The new Ed Paschke Art Center opened on what would have been Paschke’s 75th birthday in Jefferson park on Sunday, June 22, 2014. I met one of my very first students for the event, Chauncey, as well as two of my girlfriends, Rachel and Dora. 


Chauncey and I arrived first and did not wait for the others to begin our exploration of the place. The Center is a remarkable space.  There is an impressive gallery of work as you walk in and downstairs is a studio for artists in residence.  We found some work inspired by Paschke, there, created by high school kids. (New lesson plan now in the works to do the same.)

My favorite piece in the main gallery is a large painting that features an image of Osama Bin Laden flanked by two beautiful decorative prints that  remind me of Muslim prayer rugs.  Any image of Bin Laden provokes emotion from within and this is no exception.  Bin Laden’s face glows golden and his partial smile along with the soft way that Paschke paints gives him a friendly look that I know deep down is deceiving. I want to believe this man had a heart and if you didn’t see buildings falling with people leaping to their death as a result of his hand you would find the painting nothing more than another gorgeous work by Paschke.  Chauncey and I remarked how fine Paschke’s painting skills were.  I had always believed he used printmaking in his work but he didn’t.  Look sideways at some of his paintings and you will see how he used glazes to add another,more subtle,layer of pattern on top of his brightly colored portraits.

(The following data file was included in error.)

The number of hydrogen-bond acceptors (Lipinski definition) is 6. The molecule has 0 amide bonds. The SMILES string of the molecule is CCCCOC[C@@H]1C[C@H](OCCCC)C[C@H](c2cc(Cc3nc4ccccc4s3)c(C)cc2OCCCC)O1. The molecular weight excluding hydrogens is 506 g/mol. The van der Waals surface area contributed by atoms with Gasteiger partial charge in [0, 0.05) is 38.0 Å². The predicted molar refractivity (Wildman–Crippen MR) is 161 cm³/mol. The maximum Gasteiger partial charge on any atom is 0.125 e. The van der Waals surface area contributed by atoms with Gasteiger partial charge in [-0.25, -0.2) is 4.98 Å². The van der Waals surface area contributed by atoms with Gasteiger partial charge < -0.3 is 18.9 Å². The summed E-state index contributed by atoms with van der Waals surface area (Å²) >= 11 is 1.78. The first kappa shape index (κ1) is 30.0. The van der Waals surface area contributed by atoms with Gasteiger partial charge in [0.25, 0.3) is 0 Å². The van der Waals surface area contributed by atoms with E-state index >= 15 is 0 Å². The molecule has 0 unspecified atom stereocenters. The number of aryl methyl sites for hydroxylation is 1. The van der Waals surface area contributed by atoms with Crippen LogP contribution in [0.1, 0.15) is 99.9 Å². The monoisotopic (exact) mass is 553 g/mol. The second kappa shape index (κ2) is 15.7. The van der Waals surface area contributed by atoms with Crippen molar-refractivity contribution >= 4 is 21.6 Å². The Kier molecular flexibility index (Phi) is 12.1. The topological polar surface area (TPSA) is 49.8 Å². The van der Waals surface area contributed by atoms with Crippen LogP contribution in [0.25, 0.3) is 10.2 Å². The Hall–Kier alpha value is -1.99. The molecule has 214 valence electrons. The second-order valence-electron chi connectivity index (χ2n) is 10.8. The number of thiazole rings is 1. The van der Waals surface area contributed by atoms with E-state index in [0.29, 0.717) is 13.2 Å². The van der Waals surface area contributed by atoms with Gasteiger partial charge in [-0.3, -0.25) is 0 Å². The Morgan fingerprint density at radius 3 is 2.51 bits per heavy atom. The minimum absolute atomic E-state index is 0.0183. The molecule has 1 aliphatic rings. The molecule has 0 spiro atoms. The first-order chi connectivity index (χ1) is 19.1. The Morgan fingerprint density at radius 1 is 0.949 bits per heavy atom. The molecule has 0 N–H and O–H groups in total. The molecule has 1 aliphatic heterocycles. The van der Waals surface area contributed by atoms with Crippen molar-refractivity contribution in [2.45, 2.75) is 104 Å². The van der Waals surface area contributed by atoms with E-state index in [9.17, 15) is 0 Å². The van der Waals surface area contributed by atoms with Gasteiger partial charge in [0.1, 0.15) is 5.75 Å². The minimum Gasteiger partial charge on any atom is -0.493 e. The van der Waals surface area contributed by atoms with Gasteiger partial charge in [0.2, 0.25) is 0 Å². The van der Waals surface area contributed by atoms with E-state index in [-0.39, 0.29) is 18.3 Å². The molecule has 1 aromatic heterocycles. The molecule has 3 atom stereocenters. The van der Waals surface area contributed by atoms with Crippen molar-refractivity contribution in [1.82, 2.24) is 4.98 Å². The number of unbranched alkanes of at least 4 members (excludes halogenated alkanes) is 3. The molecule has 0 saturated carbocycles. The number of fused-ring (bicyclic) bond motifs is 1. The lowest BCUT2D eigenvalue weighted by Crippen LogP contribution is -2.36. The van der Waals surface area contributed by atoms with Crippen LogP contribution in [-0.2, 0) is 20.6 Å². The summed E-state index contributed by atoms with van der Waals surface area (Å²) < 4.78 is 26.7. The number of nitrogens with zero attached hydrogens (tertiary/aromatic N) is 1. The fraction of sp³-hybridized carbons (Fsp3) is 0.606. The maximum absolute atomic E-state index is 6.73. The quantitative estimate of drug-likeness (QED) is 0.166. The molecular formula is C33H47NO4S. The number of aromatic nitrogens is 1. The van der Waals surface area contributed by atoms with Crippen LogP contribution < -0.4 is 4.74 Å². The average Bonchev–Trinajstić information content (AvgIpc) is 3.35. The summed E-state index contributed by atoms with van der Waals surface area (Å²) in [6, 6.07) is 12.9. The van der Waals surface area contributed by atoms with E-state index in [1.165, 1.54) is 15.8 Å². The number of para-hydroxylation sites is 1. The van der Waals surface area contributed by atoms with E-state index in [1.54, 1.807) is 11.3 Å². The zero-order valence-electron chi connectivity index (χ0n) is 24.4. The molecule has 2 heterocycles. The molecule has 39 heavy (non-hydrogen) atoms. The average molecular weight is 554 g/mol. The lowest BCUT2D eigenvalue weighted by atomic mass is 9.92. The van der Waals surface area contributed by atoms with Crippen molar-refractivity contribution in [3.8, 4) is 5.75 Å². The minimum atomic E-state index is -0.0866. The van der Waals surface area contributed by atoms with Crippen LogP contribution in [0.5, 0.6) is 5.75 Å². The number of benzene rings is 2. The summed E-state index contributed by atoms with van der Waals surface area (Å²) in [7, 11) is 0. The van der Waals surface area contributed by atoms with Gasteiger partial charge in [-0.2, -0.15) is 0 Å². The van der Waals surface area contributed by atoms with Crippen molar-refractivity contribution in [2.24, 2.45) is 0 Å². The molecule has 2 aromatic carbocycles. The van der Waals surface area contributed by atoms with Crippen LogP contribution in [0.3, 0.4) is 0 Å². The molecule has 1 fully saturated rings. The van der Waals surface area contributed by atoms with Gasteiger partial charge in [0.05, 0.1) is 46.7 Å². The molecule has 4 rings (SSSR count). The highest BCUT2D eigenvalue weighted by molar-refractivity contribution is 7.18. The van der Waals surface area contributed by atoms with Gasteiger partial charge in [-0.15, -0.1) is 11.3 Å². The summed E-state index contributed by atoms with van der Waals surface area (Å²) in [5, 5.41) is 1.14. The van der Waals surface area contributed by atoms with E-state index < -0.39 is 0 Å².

When Dora and Rachel arrived we went upstairs to see where Paschke’s art studio was recreated.  I loved this.  A man next to me remarked how he loved to see how other artists organized their space and I agreed.  Paschke’s brushes were arranged in old PikNik  potato sticks and Pringles cylinders, Sanka cans and old coffee mugs.   A photo of the boxer whose portrait he was working on was propped on his easel with other postcards and photos.


Dora and Rachel had an amusing encounter with an older woman in a room in the back of the upstairs gallery.  There are two rooms behind the recreation of Paschke’s studio with giant flat screens mounted to the wall.  It looks like, maybe, an informative video about Paschke will one day be playing here.  In one of the rooms a single podium table with an orange tablecloth draped over it stood and someone had left an empty water bottle there with a rolled up piece of paper inside it.  Dora leaned on the table and a woman came in and scolded her, “what are you doing?  Don’t touch that! It’s art!” she told her.  Rachel laughed and the woman asked why she was laughing and that’s when they knew she really thought this was an installation of some sort. “Why do you think there is a piece of paper inside there?  Do you really think someone just left it there?”  Yes, actually, someone just left their empty bottle there.  “Think about it,” she said and tapped her index finger on her temple then circled around the table admiring the bottle left by some rude person who didn’t throw away their garbage.  

We took a group photo before leaving and I noticed a high school classmate close by talking to someone.  I didn’t want to interrupt his conversation but I said a hello to David Leonardis and thought to myself, “I need to put his gallery on my list of places for a meet up when I return from Greece!

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